The vessel was a Portland-class heavy cruiser of the US Navy and just days before the end of World War 2 it completed a top secret mission. The USS Indianapolis delivered key components of Little Boy – the first nuclear weapon ever used in combat – to the US Army Air Force Base on the island of Tinian. After departing for the Philippines on training duty, the ship was torpedoed by the Imperial Japanese Navy submarine I-58 and sank in 12 minutes.
Of the 1,195 crew aboard, approximately 300 went down with the ship, but ‘History’s Greatest Mysteries’ revealed how the survivors faced a perilous task.
The narrator said: “As the Sun rises the next day, over 800 survivors are adrift on the open ocean 280 miles from land and the men are optimistic.
“But a whole day passes without any sign of rescue – and then another, and another.
“Facing extreme heat during the day and cold at night, sailors begin to succumb to exposure, exhaustion and dehydration.
“But any of those threats are preferable to another – sharks – hundreds of oceanic whitetips prey on the defenceless sailors.”
In a harrowing account, the series went on to detail how a fraction of the original crew were saved.
It added: “More attacks means more blood and more blood means even more sharks.
“After four days of hell, a Navy plane on a routine patrol spots an oil slick on the ocean surface.
“Descending to investigate, the pilot is stunned to see hundreds of sailors drifting among the waves.
“Public interest in the Indianapolis was reignited in the Nineties and deep sea expeditions were launched in 2001 and 2005 based on its chartered course.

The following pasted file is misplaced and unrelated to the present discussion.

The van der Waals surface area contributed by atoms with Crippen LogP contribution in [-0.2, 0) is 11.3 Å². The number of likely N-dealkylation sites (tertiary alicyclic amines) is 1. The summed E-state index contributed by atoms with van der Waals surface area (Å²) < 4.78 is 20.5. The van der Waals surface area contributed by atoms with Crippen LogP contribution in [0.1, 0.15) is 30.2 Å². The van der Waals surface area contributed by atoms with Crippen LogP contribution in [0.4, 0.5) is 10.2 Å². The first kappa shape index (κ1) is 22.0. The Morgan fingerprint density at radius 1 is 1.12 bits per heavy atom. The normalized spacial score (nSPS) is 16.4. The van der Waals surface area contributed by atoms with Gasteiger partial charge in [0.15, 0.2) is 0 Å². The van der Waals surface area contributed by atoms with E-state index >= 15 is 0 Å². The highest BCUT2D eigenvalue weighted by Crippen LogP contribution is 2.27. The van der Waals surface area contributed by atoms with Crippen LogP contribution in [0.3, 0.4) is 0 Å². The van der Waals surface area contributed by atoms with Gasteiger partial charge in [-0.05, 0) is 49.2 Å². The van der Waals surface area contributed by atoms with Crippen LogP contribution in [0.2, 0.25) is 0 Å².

“Finally, in 2016, a breakthrough after a crucial piece of evidence overlooked by past investigations.”
Remarkably, groundbreaking technology and a dig into the archives allowed for the ship to finally be located and its crew remembered.
The narrator continued in November: “An incident report by Captain [Charles] McVay mentioned that they passed an unidentified Naval landing craft just a few hours before being torpedoed.
“Dr Richard Hulver, a researcher with the Naval History and Heritage Command digs into the archives and manages to identify the landing craft.
“Using its coordinates and knowing approximately what time the Indianapolis passed the vessel, he maps out a new 600-mile square area.
“A high-tech expedition led by billionaire philanthropist Paul Allen sets out to find the Indianapolis.
“On August 19, 2017 – 72 years after sinking – it was finally spotted on the floor of the Philippine Sea – more than 18,044 feet below the surface in one of the deepest shipwrecks to ever be located.”
Today the USS Indianapolis is a war grave and so remains untouched.
It will remain in the same spot as a monument to the incredible sacrifice of its crew which helped bring an end to the war.
On December 20, 2018, the crew of the Indianapolis was collectively awarded a Congressional Gold Medal – the highest civilian award in the US.